Worried About Your Age? Welcome to the Multi-Generational Workplace
I often find that my clients on both ends of the age spectrum are the ones who are most self-conscious about their job search. On one side, we’ve got high school and college graduates who are sometimes intimidated the big wide workforce where everyone in the office is more experienced (and by inference, more qualified). On the other, we’ve got mid-lifers and older who aren’t quite ready for retirement, but who are concerned about their relevance and are worried about being nudged out by the younger set.
Well, there’s good news for everyone here. A recent survey by Ricoh demonstrates that the whole generational divide in the workplace is effectively a myth. In fact, with the graduating class of 2019, we’re just starting to see the first members of “Generation Z” (born after 1996) entering the workforce, even while the baby boomers are taking longer to retire. That means for the first time in our history, we have four generations of adults occupying jobs in the same work force, even working side by side!
Welcome to the multi-generational workplace.
You might assume this broad span of generations in the same office would create conflict, but the Ricoh survey tells another story. It turns out that overall, the generations actually like each other. 76 percent of workers said they enjoy working alongside colleagues of different ages, and 71 percent believe the cross-generational workplace is an asset to their company. What’s more, the four generations seem to have consistent values when it comes to their careers. About 72 percent of those surveyed across all generations said they believe in their company’s values and ideals.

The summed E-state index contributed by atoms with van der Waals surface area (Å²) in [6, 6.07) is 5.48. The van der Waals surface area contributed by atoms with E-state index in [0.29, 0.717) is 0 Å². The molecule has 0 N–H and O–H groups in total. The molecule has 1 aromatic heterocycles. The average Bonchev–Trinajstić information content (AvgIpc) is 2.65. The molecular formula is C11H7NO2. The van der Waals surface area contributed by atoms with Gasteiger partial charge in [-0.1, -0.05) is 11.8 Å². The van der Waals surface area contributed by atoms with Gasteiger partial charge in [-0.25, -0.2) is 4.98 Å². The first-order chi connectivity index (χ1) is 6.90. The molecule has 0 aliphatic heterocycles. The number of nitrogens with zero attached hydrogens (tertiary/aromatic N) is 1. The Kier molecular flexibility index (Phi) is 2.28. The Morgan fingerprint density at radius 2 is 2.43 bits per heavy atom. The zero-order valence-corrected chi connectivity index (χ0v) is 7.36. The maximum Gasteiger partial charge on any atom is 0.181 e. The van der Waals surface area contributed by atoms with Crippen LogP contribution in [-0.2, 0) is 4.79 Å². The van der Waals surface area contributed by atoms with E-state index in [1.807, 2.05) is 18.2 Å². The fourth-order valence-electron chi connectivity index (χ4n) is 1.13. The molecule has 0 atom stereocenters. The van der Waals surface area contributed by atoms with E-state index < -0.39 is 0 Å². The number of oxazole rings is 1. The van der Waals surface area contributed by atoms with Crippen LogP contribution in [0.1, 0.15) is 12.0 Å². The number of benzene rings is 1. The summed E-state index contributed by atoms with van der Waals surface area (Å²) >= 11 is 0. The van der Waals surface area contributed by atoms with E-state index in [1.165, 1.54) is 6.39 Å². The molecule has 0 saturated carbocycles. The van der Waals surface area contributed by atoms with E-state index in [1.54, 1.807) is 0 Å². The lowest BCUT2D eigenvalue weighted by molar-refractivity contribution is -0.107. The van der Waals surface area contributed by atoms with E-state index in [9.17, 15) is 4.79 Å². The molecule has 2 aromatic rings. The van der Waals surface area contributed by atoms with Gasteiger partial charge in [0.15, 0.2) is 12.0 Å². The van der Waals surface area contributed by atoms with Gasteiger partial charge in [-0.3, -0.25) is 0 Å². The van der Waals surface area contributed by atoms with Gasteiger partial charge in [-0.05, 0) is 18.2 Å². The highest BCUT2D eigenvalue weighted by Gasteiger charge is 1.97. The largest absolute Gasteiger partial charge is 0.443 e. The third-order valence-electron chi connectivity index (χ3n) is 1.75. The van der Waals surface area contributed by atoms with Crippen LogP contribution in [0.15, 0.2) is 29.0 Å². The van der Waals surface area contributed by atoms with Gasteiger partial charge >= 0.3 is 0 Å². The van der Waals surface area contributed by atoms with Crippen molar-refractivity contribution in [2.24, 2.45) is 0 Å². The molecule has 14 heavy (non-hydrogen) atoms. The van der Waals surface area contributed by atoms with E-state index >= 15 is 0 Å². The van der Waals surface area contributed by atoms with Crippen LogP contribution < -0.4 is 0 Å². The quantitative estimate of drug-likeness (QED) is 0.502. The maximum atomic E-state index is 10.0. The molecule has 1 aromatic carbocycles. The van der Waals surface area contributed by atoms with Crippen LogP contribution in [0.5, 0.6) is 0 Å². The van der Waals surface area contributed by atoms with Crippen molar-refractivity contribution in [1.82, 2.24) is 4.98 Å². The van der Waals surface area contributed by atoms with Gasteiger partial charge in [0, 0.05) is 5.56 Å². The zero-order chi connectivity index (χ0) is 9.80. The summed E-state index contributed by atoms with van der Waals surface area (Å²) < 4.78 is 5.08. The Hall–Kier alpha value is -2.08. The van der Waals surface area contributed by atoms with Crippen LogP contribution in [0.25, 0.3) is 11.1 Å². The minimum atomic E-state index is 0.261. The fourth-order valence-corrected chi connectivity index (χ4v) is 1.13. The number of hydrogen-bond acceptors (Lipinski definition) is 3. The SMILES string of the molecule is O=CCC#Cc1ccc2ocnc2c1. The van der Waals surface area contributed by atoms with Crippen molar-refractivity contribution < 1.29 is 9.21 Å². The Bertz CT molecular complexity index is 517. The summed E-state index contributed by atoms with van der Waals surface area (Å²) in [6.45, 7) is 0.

So…what does this mean for you?
If we’re going to take this survey at face value, what it’s telling us is that right now, like no other time in our history, no one is “too young” or “too old” to have a meaningful career in today’s workplace. Sure, there will be redundancies now and then, and sure, some companies will gravitate to younger blood for fresh ideas. But companies also value seasoning and experience, and fewer and fewer companies nowadays are favoring one age bracket over another.
So if I can put it bluntly, if you want a job, you’re out of excuses for not trying. You can’t say you’re too young/inexperienced or too old to find a good job. There’s literally a good fit somewhere for everyone. You just need a plan and a good strategy for finding it. (Fortunately, that’s where I come in!)
No matter your age or experience level, if you’re ready to find your place in the multi-generational workplace—and if you want some help getting there—shoot me an email at email@example.com, or call me at 646-320-1126 to set up a free 30-minute consultation.